Heard on the Street – HMCS Hunter Building For Sale
A large vacant building on Windsor’s main thoroughfare which, until two years ago, was home base for reservists with HMCS Hunter, is now for sale for $2.25 million. A spokesperson for Public Services and Procurement Canada says the building was first offered to other government departments, but there was little interest and it has now been listed publicly for sale for about two months by CBRE Limited. The building at 960 Ouellette Avenue encompasses more than 51,000 sq. ft. and includes a large gymnasium, two drive-in doors, office space, a full basement and a fenced parking lot. The former grocery store was commissioned by the Department of National Defence in 1941 as a training centre during the Second World War. It has been vacant, and largely in disrepair, since the opening of a new HMCS Hunter training centre two years ago at 90 Mill Street on the city’s west side. The new centre, built as part of the Conservative government’s Economic Action Plan, supports Windsor’s naval reservists in a naval-themed building near the Detroit River.
Citing extra duties with the recent opening of Nola’s, a Cajun and Creole restaurant in Walkerville, Chris Mickle has called a halt to the popular “Fork & Cork” festival in July, which ran for the past six years at Windsor’s Riverfront Plaza. Mickle also operates Protenders Special Events and Catering as well as the Dominion House Tavern in Sandwich. “There just isn’t time to do it all,” says Mickle. “It takes most of the year to pull together because you have to arrange for equipment, book entertainment and reach agreements with restaurants and beverage companies as well as many other details.” Mickle adds that it was a popular festival and it’s going out on a high note. And while his busy workload precludes running the festival this year he said “anything’s possible” when asked if it might return in the future. The festival showcased local restaurants, wineries, distilleries and craft beer producers while at the same time offering up national and local entertainment along the riverfront.
Operators of The Toy Box Early Childhood Education Centre will be able to add 200 more child-care spaces when its new building opens at 3966 Walker Road by mid-summer. Owner Anna Raymond expects the new centre will be open by July 1 once all the final construction and interior work is completed. Raymond says she intends to keep the Toy Box’s existing centres at 2550 McDougall Street and 2665 Howard Avenue open as well. The two freestanding locations have about 400 part-time and full-time spaces. The Toy Box also operates four latch-key programs at schools across the Windsor area. “Business has been going very well since we opened in 2002,” adds Raymond. “We’ve had quite a bit of response to our new centre since the billboard went up, but so far it has been more of a soft reveal. We expect more people will contact us once we have something tangible to show them.” Raymond, who currently has about 75 full and part-time employees, expects to add another 35 or so once the 19,000 sq. ft. centre is open.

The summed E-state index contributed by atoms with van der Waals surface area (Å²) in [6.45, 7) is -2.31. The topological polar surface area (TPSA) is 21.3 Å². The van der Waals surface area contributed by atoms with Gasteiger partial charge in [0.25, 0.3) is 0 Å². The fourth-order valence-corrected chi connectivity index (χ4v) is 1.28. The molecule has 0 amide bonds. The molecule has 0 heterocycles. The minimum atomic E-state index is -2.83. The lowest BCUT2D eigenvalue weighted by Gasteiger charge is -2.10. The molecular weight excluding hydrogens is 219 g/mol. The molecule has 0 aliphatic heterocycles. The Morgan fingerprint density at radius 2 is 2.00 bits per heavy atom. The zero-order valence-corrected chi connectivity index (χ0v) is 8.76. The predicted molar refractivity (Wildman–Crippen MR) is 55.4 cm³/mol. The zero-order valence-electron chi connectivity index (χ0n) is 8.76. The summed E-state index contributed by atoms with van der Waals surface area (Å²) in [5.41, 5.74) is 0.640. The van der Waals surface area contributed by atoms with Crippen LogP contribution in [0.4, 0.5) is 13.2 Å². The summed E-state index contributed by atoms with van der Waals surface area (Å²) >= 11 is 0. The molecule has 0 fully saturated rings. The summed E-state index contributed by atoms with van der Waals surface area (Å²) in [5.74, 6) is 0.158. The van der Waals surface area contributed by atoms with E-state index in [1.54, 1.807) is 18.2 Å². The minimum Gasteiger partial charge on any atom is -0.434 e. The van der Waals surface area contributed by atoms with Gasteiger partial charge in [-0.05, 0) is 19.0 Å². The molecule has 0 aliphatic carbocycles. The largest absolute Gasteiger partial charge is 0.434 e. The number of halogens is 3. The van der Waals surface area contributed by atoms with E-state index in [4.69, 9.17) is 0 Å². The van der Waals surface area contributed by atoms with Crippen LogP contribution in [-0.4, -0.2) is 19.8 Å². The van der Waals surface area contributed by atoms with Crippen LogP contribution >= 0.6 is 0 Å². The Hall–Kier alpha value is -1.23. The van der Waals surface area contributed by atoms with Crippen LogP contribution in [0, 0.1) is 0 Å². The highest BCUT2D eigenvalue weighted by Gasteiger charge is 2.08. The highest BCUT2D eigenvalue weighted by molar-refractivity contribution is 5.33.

The value of building permits issued by the City of Windsor during the first quarter of this year has dropped by more than $27 million, largely due to a major reduction in residential construction. The value of permits issued through the end of March hit $59,162,499 compared to $87,320,623 a year ago. Residential construction permits fell from $52 million to $31.6 million and government and institutional permit values dropped from $23 million to $9.4 million. Industrial construction increased from $2.2 million to $8.1 million and commercial permits showed a slight increase from $9.8 million to $9.9 million. Major construction projects include a Bellwood Poultry processing plant at 1518 Mercer Street for $7.2 million; a new library branch at 363 Mill Street for $4.39 million; renovations to a duty free store at 31 Park Street for $2 million; renovations to a Shoppers Drug Mart at 3060 Howard Avenue for $2 million and a new aircraft hangar at 3200 County Road 42 for $1.9 million.
After spending most of their service industry life as night owls, Mike and Alex Lambros have decided to become morning people and will open up Central Diner on the site of the former Ocean’s Restaurant at 2883 Howard Avenue. “I’m 56 and Alex is a little older and we’re both tired of working 14 hours a day until well after midnight,” says Mike. “Now, we’ll be open 12 hours a day, maybe work six each and be done.” The diner will be open from 7 a.m. to 7 p.m. The Lambros brothers had operated Lefty’s Bar and Grill and then Lefty’s On The O in downtown Windsor for 12 years before selling the business to Jim Arbour, their former Manager and Bartender, last October. Central Diner will feature old-style diner food such as hot beef, hot chicken, hot turkey and hot hamburger sandwiches as well as clubhouse sandwiches and hand-packed burgers. It’s expected to seat 50 with a staff of six when it opens perhaps by mid-June or early July.